People Helping People: A History of the Maine Credit Union Movement
Credit Union History - "People Helping People," is a well-used credit union slogan, and also, it turns out, a common title for books about state movements. Edward M. Walters used the phrase for his 2009 history of credit unionism in Texas, but its first appearance seems to be on John W. Zerillo and Ted Desveaux's 2004 book People Helping People: A History of the Maine Credit Union Movement.
Though commissioned and published by the Maine Credit Union League, Zerillo and Desveaux's work is especially interesting because, unlike many other trade-association supported histories, it doesn't treat the development of its sponsoring organization as a proxy for the history of the movement as a whole. While the Maine Credit Union League is the focus of one quite readable and interesting chapter, the most fascinating parts of the book come when the authors tell stories of early credit unionism that highlight the culture of the early credit union movement.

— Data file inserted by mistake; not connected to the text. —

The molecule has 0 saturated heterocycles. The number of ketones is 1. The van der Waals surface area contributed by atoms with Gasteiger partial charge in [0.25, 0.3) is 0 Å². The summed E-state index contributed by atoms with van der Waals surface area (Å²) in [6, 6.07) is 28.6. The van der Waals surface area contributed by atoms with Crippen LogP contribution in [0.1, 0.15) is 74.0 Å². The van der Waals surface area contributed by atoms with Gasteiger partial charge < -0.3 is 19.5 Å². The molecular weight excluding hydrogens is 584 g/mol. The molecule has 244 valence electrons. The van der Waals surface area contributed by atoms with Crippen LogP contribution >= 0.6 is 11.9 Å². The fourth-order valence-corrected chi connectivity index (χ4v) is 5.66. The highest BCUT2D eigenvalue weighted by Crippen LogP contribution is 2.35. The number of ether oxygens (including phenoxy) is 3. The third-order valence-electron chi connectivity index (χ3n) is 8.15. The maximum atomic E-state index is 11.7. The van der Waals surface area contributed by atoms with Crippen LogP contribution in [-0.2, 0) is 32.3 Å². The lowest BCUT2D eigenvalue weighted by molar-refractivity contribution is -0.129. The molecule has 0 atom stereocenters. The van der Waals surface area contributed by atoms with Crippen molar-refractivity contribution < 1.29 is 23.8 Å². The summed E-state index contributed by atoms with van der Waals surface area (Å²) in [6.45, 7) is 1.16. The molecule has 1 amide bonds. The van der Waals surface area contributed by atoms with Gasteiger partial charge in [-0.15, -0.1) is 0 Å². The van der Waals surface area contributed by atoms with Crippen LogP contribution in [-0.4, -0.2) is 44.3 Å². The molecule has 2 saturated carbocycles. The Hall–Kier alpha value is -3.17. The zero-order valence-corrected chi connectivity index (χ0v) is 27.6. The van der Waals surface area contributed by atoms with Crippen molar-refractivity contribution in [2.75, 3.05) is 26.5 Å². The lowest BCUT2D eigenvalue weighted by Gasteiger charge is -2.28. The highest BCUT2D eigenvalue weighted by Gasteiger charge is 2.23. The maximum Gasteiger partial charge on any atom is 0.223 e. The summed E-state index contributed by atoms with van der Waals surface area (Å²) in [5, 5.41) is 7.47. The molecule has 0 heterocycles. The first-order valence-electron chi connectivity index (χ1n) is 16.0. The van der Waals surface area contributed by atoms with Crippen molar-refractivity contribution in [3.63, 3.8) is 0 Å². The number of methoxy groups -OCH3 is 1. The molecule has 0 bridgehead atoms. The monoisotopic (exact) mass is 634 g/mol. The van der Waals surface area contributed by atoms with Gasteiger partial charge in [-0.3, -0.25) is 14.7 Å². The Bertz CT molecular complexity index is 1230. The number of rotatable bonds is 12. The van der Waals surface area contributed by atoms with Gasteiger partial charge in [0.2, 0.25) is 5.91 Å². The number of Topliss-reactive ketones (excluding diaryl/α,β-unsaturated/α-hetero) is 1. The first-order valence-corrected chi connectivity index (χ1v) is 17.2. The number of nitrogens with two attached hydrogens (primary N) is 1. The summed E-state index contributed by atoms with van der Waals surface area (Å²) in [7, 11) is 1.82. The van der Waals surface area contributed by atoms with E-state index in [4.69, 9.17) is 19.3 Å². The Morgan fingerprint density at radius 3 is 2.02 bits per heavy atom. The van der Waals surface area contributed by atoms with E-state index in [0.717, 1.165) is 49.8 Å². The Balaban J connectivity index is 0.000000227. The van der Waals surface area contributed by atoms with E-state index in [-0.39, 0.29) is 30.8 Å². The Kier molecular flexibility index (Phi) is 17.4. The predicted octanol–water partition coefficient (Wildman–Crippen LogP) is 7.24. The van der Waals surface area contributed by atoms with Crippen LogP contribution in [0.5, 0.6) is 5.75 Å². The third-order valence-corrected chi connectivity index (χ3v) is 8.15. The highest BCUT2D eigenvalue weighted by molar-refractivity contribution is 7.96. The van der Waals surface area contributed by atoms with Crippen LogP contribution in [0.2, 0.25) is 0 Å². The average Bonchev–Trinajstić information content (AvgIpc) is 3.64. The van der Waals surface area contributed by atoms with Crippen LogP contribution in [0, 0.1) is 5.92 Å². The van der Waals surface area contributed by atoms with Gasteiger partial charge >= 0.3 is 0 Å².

Whether recounting the often strange logistics of running a credit union out of one's home (such as being woken up at 4:00 AM on Christmas morning to make a loan to a member who needed to visit a sick relative in Canada) or recalling the purpose of the very first loan made by Ste. Famille FCU (to buy a milk cow, of which the book contains a photo), such personal accounts powerfully convey the sense of purpose felt by early credit union volunteers. While modern credit unions still use the term "movement" (with some temporary lapses of "industry" from time to time), People Helping People's oral history component helps communicate what that term meant to previous generations of credit unionists.
Since the Maine Legislature was very late in passing a state-wide credit union law, only three credit unions were founded (thanks to special acts of the Legislature) prior to the passage of the Federal Credit Union Act in 1934. As a result of their unorthodox way in which they were established, these credit unions had a variety of idiosyncrasies, such as a huge, twenty-four person board of directors and extra-restrictive membership requirements, that set them apart from the rest of the movement for decades.